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- Publié sur Amazon.com
No one in "Bloodstained Kings" is actually in jail, but perhaps they should be-the stench of lies and mendacity suffuse the New Orleans setting. It's like "Road Warrior" as envisioned by Tennessee Williams. Tim Willocks' intense second novel leaves you drained and breathless, with desperate characters and tableaux ricocheting inside your head. Willocks' first book, "Green River Rising," was an extraordinarily wrenching thriller drenched in blood and heat and sex and philosophy, and his second is in the same vein. That tale took us inside the claustrophobic confines of an experimental prison; this one seems set inside the feverish, violent minds of the people who populate it.
The basic plot of "Bloodstained Kings" is pretty straightforward: Two ruined lives are brought together by a voice from, apparently, beyond the grave, when instructions left by a dying man jolt the novel's key characters out of stagnant existences and set in motion a series of implosions and explosions. We meet Lenna Parrilaud, a ruthless and rich businesswoman motivated only by hatred and malaise. Thirteen years ago, Parrilaud conspired to fake the death of her husband, who had performed several heinous acts against her, and has kept him drugged and helpless, in a secret barracks, ever since. Her world has been "a dark one, filled with malice and pain."
And, as in "Green River Rising," Willocks gives us a flawed and reluctant hero, a psychiatrist with the unlikely name of Cicero Grimes. Grimes has spent the last six months "clinging to the driftwood of his own self-disgust on a far-flung beach of despair," filled with rage but hampered by "psychotic melancholia." The reason for his withdrawal: a life-or-death encounter with a corrupt, larger-than-life policeman named Clarence Jefferson, the same man who helped Parrilaud imprison her husband, "the bad man's Calvin, a philosopher-king of vileness." In an incident that Willocks explains inadequately, Grimes managed to kill Jefferson, or so he thought, and is stunned to receive! a to-be-opened-in-the-event-of-my-death letter from the dying cop. The letter asks Grimes to carry out a dangerous mission-namely, to disseminate a cache of blackmail evidence accumulated over a lifetime of power playing. Jefferson was "a man born for games, a Russian roulette addict, who forced others to play along with him and usually left their corpses in his wake. Now, from beyond the grave, his swollen corpse had spun the cylinder and placed the gun to Grimes's skull."
There's an appealingly self-assured teenage girl, and Grimes' father (a WWII vet hankering for one last mission), and a lot of bad guys in suits and fatigues-and don't forget Parrilaud's seething husband moldering away in his hidden cell. There's blood, blood everywhere. Grimes "had not imagined that so much would have to be spilled or that he would be steeped in it so deep." We hadn't imagined it, either. A lot of souls are bared, teeth gritted, fists clenched. Willocks' characters, faced with unendurable anguish, endure, and return the suffering, with interest. They hardly look before leaping into their own personal abysses. Their struggles, internal and external, command attention.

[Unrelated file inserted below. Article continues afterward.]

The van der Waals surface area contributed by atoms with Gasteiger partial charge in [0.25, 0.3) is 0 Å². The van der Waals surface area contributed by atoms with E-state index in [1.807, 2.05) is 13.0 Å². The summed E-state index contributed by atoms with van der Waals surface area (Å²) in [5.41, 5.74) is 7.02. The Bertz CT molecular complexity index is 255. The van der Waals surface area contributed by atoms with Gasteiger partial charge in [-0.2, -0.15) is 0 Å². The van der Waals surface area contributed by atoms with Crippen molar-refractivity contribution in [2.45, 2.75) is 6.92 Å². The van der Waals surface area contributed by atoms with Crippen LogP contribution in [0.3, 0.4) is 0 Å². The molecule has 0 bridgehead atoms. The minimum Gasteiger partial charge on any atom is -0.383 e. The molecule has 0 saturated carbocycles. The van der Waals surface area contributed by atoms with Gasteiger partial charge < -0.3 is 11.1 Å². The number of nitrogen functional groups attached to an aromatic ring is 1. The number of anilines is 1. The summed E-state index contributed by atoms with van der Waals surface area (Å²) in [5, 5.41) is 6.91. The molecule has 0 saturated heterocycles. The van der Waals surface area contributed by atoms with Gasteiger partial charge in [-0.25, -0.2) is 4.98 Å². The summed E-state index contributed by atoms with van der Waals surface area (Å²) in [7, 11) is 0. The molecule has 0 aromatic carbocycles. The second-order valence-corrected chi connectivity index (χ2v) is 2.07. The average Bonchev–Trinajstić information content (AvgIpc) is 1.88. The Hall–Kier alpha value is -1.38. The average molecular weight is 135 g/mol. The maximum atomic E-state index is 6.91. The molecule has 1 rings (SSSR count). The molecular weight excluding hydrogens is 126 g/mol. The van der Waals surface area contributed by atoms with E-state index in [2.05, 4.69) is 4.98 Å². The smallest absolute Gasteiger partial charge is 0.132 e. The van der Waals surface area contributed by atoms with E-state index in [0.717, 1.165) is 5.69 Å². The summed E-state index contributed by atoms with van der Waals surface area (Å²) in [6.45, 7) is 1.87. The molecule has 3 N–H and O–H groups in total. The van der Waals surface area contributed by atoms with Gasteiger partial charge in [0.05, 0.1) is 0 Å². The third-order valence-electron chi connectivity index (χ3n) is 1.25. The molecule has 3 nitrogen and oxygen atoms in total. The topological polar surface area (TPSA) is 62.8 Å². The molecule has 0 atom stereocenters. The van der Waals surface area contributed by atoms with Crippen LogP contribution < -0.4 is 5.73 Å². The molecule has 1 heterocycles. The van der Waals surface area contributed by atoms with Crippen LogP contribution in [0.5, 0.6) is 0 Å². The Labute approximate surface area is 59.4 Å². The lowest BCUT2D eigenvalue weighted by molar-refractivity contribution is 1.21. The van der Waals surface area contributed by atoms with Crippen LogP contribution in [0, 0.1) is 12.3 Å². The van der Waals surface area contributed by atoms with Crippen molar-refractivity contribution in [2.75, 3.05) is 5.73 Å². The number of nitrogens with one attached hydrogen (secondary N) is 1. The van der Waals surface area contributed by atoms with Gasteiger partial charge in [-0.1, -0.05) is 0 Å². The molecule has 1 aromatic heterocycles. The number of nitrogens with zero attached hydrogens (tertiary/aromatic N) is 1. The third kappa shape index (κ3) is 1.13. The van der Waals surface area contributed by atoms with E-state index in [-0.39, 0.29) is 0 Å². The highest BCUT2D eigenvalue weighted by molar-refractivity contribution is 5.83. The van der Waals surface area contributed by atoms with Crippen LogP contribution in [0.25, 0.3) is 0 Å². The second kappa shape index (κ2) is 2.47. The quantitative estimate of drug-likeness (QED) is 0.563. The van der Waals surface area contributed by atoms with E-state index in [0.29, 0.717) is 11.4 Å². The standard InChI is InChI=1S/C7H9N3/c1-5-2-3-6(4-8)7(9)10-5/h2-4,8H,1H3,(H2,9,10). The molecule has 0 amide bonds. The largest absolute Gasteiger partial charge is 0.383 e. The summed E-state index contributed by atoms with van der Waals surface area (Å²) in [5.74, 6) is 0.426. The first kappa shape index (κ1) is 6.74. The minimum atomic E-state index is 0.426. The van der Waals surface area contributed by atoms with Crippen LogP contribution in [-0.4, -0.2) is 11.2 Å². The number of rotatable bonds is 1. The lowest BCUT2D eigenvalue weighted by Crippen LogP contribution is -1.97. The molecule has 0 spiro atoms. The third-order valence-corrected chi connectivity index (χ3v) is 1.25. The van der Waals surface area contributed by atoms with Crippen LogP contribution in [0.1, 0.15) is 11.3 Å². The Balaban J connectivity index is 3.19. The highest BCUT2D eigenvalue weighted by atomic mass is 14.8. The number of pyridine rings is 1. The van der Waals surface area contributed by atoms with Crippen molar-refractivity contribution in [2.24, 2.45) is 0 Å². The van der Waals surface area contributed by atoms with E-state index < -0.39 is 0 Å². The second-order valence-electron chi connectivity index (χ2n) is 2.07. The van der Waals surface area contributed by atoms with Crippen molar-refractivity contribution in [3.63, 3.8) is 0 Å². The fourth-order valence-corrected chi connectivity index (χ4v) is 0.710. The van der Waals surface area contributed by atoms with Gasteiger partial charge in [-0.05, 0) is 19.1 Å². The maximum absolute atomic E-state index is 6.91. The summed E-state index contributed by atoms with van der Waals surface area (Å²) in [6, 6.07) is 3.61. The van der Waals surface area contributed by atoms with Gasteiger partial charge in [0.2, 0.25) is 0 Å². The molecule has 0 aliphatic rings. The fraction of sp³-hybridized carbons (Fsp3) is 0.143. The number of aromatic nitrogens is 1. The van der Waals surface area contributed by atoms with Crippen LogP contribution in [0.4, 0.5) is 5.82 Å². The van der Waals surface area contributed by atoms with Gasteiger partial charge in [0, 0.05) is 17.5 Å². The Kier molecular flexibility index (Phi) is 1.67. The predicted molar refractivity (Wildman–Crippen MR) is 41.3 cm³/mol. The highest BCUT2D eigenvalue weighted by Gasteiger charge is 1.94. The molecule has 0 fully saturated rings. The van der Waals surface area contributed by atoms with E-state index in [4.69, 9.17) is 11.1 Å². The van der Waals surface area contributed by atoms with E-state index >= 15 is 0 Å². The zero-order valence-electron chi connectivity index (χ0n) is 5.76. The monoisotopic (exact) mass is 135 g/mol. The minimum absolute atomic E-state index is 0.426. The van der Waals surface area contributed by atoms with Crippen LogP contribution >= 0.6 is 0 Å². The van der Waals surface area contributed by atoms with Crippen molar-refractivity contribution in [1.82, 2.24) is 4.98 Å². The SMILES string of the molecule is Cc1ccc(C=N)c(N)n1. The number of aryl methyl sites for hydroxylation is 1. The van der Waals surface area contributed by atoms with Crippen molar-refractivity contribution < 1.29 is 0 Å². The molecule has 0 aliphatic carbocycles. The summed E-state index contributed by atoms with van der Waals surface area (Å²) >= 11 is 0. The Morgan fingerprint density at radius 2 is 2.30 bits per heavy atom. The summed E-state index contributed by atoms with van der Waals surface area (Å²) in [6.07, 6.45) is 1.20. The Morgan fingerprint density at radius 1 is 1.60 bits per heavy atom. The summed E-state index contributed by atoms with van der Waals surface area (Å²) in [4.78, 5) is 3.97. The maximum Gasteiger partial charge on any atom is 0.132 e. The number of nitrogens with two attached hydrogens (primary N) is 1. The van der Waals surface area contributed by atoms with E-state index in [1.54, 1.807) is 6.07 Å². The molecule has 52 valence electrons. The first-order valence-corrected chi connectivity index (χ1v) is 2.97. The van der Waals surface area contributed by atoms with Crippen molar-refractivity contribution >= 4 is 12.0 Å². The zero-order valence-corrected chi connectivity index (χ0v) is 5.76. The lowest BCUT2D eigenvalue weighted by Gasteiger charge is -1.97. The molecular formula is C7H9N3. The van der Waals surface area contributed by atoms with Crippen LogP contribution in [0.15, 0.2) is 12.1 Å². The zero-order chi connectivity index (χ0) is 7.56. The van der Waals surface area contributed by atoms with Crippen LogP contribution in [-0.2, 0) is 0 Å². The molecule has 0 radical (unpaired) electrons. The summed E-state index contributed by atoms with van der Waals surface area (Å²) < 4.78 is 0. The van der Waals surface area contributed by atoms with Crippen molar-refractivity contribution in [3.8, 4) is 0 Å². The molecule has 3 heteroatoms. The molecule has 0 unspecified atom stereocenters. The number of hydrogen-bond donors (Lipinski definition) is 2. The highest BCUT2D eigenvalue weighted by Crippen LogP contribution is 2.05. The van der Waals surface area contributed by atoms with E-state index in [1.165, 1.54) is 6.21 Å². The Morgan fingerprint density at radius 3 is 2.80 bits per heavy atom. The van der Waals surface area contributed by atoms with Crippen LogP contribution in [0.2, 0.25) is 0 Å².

The narrative roars along like a supersonic jet, gathering speed all the way to the cataclysmic finale. Despite Willocks' depths-of-the-soul plumbing and his complex, conflicted characters, action takes precedence: When called upon to pick up a semiautomatic and gun down some bad guys, every character, whether doctor or lawyer or singer or executive or retired union man, turns into an action figure. (When the teenager holds a pistol, she feels "the siren song of the weapon's power.") Not so with Jefferson, a towering figure who, like a similar character in "Green River Rising," inspires flowerings of stiffly antiquated language. "He runs no more," Willocks writes, describing Jefferson getting into a car. "The vehicle shelters his bulk within and roars; and carries the fatman, and his bundle, hence. Whither he knows not, nor yet does he care." Later he! muses: "If desire was an amoral savagery that he'd embraced without apology or regret, then love was a degradation and a crime, a plunge into gutters randomly chosen, a futile unmaking, an imbecile's gargling laughter at the joke he did not understand." If ambitious writing like this catches you in the right mood, you may be stirred and moved; otherwise you may cringe. All the lyricism and philosophical musing ("Death is the youth of the world"-OK, whatever) lead you to believe that "Bloodstained Kings"-published early, like "Green River Rising" was, in England-is grander than it is. It's really just a particularly violent noir thriller. But it's a thriller that keeps you riveted for its duration.